I first saw Red at the Bone by Jacqueline Woodson on NPR’s Best Books of 2019 List. I’d already read Brown Girl Dreaming by Woodson and found it both impressive and challenging because of its unexpected (to me) format. It was Cannonball Bingo that cemented my decision to read Red at the Bone. I was already interested in it, and I needed a book with “Red” in the title. Of course, I was a little too slow to make this one count, but I still enjoyed it.
The book begins with Melody’s debutante ball at her home. She is sixteen years old, surrounded by family and friends, wearing the never-worn dress made for her mother sixteen years before. Her mother, Iris, accidentally became pregnant with Melody when she was only fifteen. Melody’s father, Aubrey, also only a child, took on the responsibility of fatherhood with willing dedication and became part of Iris’s family. But this wasn’t the life that Iris wanted. She couldn’t imagine herself stuck in Brooklyn with Aubrey and caring for a child for the rest of her life. She ended up going to college in the Northwest, not estranged from her daughter, but not a major part of her life.
This book changes points of view from Melody, her mother Iris, her father Aubrey, and Melody’s grandparents. It is more about the family that created Melody than what she does with her own life. We see everyone’s reactions to the unexpected pregnancy: How Iris instinctively fights to keep her child despite her parents wishes; How Iris is surprised and horrified by the realities of being a mother; How Melody’s grandparents’ attitudes change drastically as time goes on.
Aubrey’s family is not as stable as Iris’s, and he loses his only real relative, his mother, pretty early on. He is given the choice to get involved in drugs, but avoids it. Iris’s parents’ ideas are formed by their memories and the stories of the Tulsa massacre in 1921, which ended up forcing the family to move North. Iris finds herself unexpectedly in love when she gets to college, something that might not have been realized if she’d stayed in Brooklyn.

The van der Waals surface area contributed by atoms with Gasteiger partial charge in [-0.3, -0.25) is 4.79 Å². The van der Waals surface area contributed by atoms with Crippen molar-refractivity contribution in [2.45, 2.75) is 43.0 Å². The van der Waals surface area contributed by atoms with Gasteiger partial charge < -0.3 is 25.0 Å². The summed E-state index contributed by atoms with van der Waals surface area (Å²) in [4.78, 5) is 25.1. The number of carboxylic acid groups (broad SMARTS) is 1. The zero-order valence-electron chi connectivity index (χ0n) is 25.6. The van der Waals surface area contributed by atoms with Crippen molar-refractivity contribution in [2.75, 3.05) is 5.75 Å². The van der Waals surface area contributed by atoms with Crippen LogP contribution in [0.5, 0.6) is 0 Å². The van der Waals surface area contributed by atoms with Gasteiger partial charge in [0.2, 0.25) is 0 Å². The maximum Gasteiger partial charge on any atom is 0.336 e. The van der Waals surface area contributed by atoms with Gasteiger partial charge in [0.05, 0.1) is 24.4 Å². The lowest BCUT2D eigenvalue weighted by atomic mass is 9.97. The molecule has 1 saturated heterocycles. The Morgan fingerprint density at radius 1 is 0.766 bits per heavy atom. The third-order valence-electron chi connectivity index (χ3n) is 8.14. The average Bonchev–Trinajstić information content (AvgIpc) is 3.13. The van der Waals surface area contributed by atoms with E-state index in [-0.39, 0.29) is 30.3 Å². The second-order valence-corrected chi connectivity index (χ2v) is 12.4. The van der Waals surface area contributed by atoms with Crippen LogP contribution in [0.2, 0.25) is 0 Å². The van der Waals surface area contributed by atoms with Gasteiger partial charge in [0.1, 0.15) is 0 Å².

I am definitely unable to do this novel justice. Woodson weaves a number of independent characters to create her family. Nothing fits easily together like a puzzle, and my feelings about the characters’ decisions are mixed–although I can always see where they’re coming from. Iris causes a lot of pain to her daughter and lover when she leaves, but to stay would be to deny herself pretty much her entire life. Her daughter resents her mother for her abandonment, but they continue to try to make it work.
I’m sure I will be reading more of Woodson’s work in the future. Recommended.
“When she lay in bed imagining someone else’s mouth on Jamison’s, she had to take slow breaths to calm herself down. She felt red at the bone–like there was something inside of her undone and bleeding.” (162)
“Guess that’s where the tears came from, knowing that there’s so much in this great big world that you don’t have a single ounce of control over.” (49)
You can find all of my reviews on my blog.